Updated: Oct 8, 2020
Learn About The EEOC And How You Can File A Claim In California
The ( EEOC) United States Equal Employment Opportunity Commission is the agency responsible for implementing federal laws that make it unlawful for a job applicant or employee to be discriminated against because of race, color, religion, sex ( including pregnancy, transgender identity, and sexual orientation), national origin, age (40 or older), disability, or individual genetic details.
Many employers with at least 15 workers (20 workers in age discrimination cases) are protected by EEOC laws in California. Also included are most trade unions and job agencies. All forms of job conditions are protected by the legislation, including recruiting, termination, promotions, abuse, training, salaries, and benefits.
The EEOC is empowered to investigate allegations of discrimination against employees protected by the legislation. Their role in an investigation is to examine the facts in the charge objectively and accurately and then make a judgment. If we notice that there has been prejudice, we will try to resolve the allegation.
The EEOC has the power to file a complaint to defend the rights of individuals and the interests of the public if they are not successful and to litigate a limited percentage of these cases.
The EEOC examines many factors when deciding to file a lawsuit, such as the strength of the facts, the concerns in the case, and the broader effect the lawsuit could have on the EEOC's efforts to address discrimination in the workplace.
Via outreach, education, and technical assistance services, the EEOC also works to eliminate discrimination before it happens.
The EEOC offers federal agencies leadership and guidance on all facets of the federal government's equal employment opportunities policy.
EEOC ensures compliance of federal agencies and departments with EEOC legislation, provides federal agencies with technical assistance about EEO complaint adjudication, tracks and reviews affirmative Federal agencies' jobs programs, produces and distributes educational materials for the federal sector and conducts stakeholder training, provides advice and assistance to an Administrative Judge.
Laws & Guidance
Federal regulations ban discrimination in the workplace and are implemented by the EEOC. These are passed by and signed by the President by Congress.
Federal employment discrimination rules are implemented by legislation.
Once the public has a formal opportunity to provide input to the EEOC, they are voted on by the Board. Find our existing regulations, read and comment on the proposed regulations, and see the link above for our regulatory agenda.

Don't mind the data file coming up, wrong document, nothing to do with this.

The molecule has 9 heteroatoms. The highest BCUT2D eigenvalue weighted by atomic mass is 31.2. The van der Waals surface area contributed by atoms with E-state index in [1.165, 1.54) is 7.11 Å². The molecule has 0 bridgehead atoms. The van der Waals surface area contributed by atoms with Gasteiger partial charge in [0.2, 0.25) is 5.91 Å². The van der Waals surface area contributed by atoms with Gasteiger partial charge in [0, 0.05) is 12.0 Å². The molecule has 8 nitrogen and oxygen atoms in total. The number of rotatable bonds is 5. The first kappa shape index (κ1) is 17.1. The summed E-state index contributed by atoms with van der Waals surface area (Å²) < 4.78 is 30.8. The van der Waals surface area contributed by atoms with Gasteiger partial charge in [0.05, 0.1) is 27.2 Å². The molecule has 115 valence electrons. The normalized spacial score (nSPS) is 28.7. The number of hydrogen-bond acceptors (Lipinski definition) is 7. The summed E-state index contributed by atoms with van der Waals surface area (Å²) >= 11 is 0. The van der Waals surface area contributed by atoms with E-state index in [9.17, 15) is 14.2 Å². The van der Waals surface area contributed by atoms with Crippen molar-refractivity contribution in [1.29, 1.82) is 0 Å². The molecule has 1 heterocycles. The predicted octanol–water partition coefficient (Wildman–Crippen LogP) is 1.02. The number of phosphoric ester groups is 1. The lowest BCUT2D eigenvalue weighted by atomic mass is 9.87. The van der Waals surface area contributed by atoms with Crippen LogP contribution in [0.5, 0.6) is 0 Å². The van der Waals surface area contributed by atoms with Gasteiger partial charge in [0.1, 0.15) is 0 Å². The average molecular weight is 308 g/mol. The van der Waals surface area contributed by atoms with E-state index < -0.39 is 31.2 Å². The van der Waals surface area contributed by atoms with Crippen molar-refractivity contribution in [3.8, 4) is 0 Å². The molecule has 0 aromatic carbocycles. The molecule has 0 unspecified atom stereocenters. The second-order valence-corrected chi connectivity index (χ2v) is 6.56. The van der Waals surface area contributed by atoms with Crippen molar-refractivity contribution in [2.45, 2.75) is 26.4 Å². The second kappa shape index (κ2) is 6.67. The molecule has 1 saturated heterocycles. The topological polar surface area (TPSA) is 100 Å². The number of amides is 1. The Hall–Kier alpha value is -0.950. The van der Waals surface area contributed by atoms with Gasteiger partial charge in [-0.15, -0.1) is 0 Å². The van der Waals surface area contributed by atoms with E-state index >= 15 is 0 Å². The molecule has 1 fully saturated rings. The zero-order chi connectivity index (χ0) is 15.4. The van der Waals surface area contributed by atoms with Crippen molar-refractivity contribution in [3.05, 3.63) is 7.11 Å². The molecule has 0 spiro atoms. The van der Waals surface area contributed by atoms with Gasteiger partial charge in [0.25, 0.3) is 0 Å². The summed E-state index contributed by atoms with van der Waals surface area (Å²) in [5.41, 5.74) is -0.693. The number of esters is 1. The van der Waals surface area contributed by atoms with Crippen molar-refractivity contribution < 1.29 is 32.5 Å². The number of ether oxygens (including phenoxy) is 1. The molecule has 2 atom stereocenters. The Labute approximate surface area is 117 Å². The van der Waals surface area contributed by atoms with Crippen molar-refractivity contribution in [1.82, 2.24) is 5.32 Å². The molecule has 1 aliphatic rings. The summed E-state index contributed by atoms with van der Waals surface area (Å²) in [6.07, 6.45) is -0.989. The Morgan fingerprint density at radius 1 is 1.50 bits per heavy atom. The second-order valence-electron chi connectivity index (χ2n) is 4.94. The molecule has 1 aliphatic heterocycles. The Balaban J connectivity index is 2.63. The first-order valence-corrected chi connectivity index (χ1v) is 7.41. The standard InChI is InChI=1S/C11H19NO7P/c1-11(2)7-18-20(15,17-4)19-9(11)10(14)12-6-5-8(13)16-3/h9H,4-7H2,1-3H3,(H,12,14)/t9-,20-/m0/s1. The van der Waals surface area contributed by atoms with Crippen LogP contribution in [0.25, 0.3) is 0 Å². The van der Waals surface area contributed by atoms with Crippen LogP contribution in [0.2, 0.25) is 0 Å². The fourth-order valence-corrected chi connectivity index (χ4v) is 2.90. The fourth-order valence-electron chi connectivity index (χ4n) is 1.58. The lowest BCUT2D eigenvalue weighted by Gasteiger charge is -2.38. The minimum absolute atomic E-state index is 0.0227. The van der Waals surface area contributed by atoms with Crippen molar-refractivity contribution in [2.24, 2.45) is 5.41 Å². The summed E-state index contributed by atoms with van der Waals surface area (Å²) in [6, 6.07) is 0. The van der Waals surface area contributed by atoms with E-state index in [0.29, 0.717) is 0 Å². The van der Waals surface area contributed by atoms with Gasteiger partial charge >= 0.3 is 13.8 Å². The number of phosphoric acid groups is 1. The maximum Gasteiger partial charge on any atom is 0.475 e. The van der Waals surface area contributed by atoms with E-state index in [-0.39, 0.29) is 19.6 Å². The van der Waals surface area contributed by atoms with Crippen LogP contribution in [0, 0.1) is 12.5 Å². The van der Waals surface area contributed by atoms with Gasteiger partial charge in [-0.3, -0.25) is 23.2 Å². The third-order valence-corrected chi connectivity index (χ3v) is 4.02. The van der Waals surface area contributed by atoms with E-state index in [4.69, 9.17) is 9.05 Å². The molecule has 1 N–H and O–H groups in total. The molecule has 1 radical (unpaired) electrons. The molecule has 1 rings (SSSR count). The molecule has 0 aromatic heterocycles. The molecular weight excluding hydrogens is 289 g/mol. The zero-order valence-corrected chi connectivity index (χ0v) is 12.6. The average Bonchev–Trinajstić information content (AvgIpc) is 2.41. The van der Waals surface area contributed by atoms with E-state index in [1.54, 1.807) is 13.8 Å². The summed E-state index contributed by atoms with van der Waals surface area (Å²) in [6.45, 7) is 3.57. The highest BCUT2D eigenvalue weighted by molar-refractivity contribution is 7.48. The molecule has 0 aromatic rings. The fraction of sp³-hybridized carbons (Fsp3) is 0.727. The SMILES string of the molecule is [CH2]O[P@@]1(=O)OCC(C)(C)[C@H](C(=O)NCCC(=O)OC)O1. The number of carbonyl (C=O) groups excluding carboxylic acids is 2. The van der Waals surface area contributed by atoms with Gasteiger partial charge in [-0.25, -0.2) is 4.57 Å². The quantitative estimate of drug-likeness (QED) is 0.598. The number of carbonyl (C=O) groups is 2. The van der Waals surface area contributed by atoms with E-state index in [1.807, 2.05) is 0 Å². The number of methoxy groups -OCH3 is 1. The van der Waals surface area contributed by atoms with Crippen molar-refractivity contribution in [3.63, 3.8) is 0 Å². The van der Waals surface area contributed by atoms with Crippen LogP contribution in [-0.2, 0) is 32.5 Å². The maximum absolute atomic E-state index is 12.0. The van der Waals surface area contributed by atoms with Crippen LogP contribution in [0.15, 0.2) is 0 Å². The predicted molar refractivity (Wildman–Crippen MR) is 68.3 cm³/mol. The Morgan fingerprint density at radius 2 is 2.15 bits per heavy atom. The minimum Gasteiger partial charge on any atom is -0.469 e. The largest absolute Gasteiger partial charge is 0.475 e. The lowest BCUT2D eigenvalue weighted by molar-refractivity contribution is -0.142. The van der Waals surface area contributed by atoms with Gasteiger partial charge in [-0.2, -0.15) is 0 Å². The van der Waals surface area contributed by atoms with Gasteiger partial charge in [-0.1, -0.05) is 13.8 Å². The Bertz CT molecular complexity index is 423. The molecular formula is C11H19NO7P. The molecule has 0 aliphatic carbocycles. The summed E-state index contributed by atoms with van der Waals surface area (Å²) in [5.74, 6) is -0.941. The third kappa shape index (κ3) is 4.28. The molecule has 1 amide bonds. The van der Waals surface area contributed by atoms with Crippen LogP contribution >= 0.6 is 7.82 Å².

EEOC Subregulatory Guidance lays out official agency policies and outlines how the laws and regulations protect particular job conditions. Before the Commission votes on these papers, the EEOC seeks and collects input from the public in a number of ways.
Commission Decisions & Letters of Commission Opinion. Commission decisions refer to a particular charge of discrimination if the Commission votes to convey the official agency's policy to be enforced by the EEOC in similar cases. In federal employee discrimination grievances, they should not be confused with EEOC federal sector appeal rulings. The Commission Opinion Letters are accepted by the Commission's vote and thus reflect the Commission's official stance. They should not be mistaken for letters of informal conversation given by EEOC workers.
Memoranda of Understanding (MOUs) clarify how, when their regulatory roles overlap, two or more entities can collaborate and communicate. The Commissioners' majority must approve MOUs affecting other federal agencies. The EEOC is also entering into MOUs with international embassies and consulates to improve cooperation on job discrimination issues.
Informal Dialog Letters respond to the public's circumstance-specific concerns and to public comment requests from other agencies reported in the Federal Register. They are written in the Office of Legal Counsel by staff and are not official opinions of the Commission.
EEOC Rules on the Workplace Not Enforced: Federal legislation banning discrimination or governing problems in the workplace that the EEOC does not enforce.
EEOC Los Angeles District Office
Roybal Federal Building
255 East Temple St., 4th Floor
How To Find A California Employment Attorney Specialized in EEOC Claims?
You can submit your employment claim for review 24 hours a day online or by calling the 24 hour employee rights hotline at 1-661-310-7999. Your case will be reviewed FREE of charge within 15 minutes. Additionally, you'll get an unbiased referral to a California employment lawyer near your location experienced in EEOC claims for a consultation at no cost to you.